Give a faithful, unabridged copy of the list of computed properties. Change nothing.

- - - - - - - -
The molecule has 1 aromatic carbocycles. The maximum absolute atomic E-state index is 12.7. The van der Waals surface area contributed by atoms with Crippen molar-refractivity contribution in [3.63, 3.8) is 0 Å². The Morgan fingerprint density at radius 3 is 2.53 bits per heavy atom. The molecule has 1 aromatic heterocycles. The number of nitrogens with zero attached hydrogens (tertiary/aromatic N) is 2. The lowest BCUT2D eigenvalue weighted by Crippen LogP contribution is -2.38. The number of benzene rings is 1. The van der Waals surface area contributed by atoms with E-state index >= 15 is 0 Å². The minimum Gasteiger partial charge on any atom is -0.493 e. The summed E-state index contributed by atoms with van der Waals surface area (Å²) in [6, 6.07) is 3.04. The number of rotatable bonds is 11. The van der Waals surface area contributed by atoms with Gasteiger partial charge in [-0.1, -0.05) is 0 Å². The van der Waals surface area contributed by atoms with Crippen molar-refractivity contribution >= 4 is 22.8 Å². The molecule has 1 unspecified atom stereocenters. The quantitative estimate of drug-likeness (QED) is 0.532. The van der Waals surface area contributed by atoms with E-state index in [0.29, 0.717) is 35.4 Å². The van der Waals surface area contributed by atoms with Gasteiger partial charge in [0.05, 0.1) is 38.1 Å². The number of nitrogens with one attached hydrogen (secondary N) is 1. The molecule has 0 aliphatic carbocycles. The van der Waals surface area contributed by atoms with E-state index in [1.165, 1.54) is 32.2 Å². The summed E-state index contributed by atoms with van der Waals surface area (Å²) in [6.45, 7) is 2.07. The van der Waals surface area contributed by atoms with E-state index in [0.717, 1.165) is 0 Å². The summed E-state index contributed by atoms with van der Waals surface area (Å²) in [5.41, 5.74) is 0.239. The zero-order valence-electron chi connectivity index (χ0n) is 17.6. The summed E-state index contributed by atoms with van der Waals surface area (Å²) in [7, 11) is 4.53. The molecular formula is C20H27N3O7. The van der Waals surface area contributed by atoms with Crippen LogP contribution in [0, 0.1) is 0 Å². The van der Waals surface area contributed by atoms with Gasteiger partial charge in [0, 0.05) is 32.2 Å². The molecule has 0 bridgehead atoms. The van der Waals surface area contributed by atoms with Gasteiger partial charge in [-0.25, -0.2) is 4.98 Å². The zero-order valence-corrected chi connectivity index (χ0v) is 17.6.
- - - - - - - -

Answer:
The molecule has 1 aromatic carbocycles. The maximum absolute atomic E-state index is 12.7. The van der Waals surface area contributed by atoms with Crippen molar-refractivity contribution in [3.63, 3.8) is 0 Å². The Morgan fingerprint density at radius 3 is 2.53 bits per heavy atom. The molecule has 1 aromatic heterocycles. The number of nitrogens with zero attached hydrogens (tertiary/aromatic N) is 2. The lowest BCUT2D eigenvalue weighted by Crippen LogP contribution is -2.38. The number of benzene rings is 1. The van der Waals surface area contributed by atoms with E-state index >= 15 is 0 Å². The minimum Gasteiger partial charge on any atom is -0.493 e. The summed E-state index contributed by atoms with van der Waals surface area (Å²) in [6, 6.07) is 3.04. The number of rotatable bonds is 11. The van der Waals surface area contributed by atoms with Gasteiger partial charge in [-0.1, -0.05) is 0 Å². The van der Waals surface area contributed by atoms with Crippen molar-refractivity contribution >= 4 is 22.8 Å². The molecule has 1 unspecified atom stereocenters. The quantitative estimate of drug-likeness (QED) is 0.532. The van der Waals surface area contributed by atoms with E-state index in [0.29, 0.717) is 35.4 Å². The van der Waals surface area contributed by atoms with Gasteiger partial charge in [0.05, 0.1) is 38.1 Å². The number of nitrogens with one attached hydrogen (secondary N) is 1. The molecule has 0 aliphatic carbocycles. The van der Waals surface area contributed by atoms with E-state index in [1.165, 1.54) is 32.2 Å². The summed E-state index contributed by atoms with van der Waals surface area (Å²) in [6.45, 7) is 2.07. The van der Waals surface area contributed by atoms with E-state index in [0.717, 1.165) is 0 Å². The summed E-state index contributed by atoms with van der Waals surface area (Å²) in [5.41, 5.74) is 0.239. The zero-order valence-electron chi connectivity index (χ0n) is 17.6. The summed E-state index contributed by atoms with van der Waals surface area (Å²) in [7, 11) is 4.53. The molecular formula is C20H27N3O7. The van der Waals surface area contributed by atoms with Crippen LogP contribution in [0, 0.1) is 0 Å². The van der Waals surface area contributed by atoms with Gasteiger partial charge in [0, 0.05) is 32.2 Å². The molecule has 0 bridgehead atoms. The van der Waals surface area contributed by atoms with Gasteiger partial charge in [-0.25, -0.2) is 4.98 Å². The zero-order valence-corrected chi connectivity index (χ0v) is 17.6.